I’m not a NAS expert, so obviously I’m going to use my blog to tell you all about NASs.
More specifically, my journey from a NAS newbie to a…well, I haven’t got a NAS yet, but that’s what the journey part is about.
First, a little background as to why the journey. I love music, but I don’t listen to it anymore. I’ve got a lot of CDs up in the loft, and I’ve got no device for playing them. I did rip some to iTunes a few years back, but I never found a satisfactory system for playing those MP3s. Earlier this year I discovered SONOS, and then a few weeks ago they launched their new speaker the Play 1. Finally, I’d found an affordable, desirable, digital solution to my music problem.
And then I realised that if I was to rip all my CDs again, I’d need somewhere to store them and that meant I needed a NAS. Journey begun…
My first idea was actually to go for a Spotify subscription and just stream music to my SONOS gear. But not everything I own is on Spotify and anyway most modern music is rubbish, right? Exactly. After a quick poll of Twitter I decided that a NAS was the way forward. Not only would it serve up music, but it would serve up whatever media I wanted to store on it, such as photos and videos.
Thus began my obsessive scouring of the Internet for information about setting up a NAS. And some obsessive badgering of friends with knowledge I needed!
Setting up a NAS, it seems, can be as easy or as complicated as you want to make it. You could buy something like this from Western Digital, which is a 2TB NAS drive that will give you network storage. Or you could go the whole hog and buy a QNAP or Synology NAS enclosure, populate it with as many drives as the enclosure can handle, and set up RAID to give you protection from hard drive failures.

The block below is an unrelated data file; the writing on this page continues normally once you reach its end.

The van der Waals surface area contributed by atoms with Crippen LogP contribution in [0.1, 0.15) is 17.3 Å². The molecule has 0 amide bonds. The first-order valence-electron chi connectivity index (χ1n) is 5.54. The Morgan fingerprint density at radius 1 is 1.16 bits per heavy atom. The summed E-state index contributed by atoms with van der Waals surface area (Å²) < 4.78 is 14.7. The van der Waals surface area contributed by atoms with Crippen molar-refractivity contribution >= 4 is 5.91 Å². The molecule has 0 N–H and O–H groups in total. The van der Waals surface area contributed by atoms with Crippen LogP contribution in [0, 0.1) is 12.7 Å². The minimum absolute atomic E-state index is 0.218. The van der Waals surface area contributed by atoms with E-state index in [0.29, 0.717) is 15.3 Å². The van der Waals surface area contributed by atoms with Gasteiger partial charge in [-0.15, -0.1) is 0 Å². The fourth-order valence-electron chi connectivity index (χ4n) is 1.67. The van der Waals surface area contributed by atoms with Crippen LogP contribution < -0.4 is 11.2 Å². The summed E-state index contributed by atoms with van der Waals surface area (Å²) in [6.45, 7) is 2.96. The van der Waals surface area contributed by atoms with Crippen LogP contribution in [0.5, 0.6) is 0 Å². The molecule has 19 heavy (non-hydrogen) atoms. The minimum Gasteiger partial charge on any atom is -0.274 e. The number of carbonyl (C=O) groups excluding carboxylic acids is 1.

I think I’d be best served by purchasing a NAS enclosure as not only do they come with some groovy software, they are ultimately more easily expandable if you go for a multi-bay option. Their power will be ample for serving streaming music and video, and the versatility of having a RAID setup may come in useful further down the line.
I’ve done a lot of research and I’ve come up with a wish list of gear that I would like.
The 2-bay NAS enclosure may be overkill, and I may actually plump for the 1-bay enclosure to begin with. Although this won’t be expandable with multiple drives and RAID won’t be an option, the Synology NAS has an excellent reputation for performance both with hardware and software. The USB drive will be a backup drive for the NAS. I’ll be able to use Time Machine on my Mac to backup up my computer to this drive too, so that’s a bonus.
Savings can be made by getting a lesser-specced Synology enclosure. I’m looking at the ‘+’ models, which offer better processors and more memory, but a few quid can be shaved by downgrading. Also, the WD Red drives aren’t a necessity, and going for the Green models could also save a few quid. I’ve gone with Synology because they have a reputation for quiet hardware and their management software is supposed to be excellent. There is a live demo on their web site and it seems to be fairly decent stuff.
I’m not an expert, clearly, as I’ve not even bought and implemented this stuff yet. But, feel free to leave a comment if you’ve got any questions or better yet any suggestions.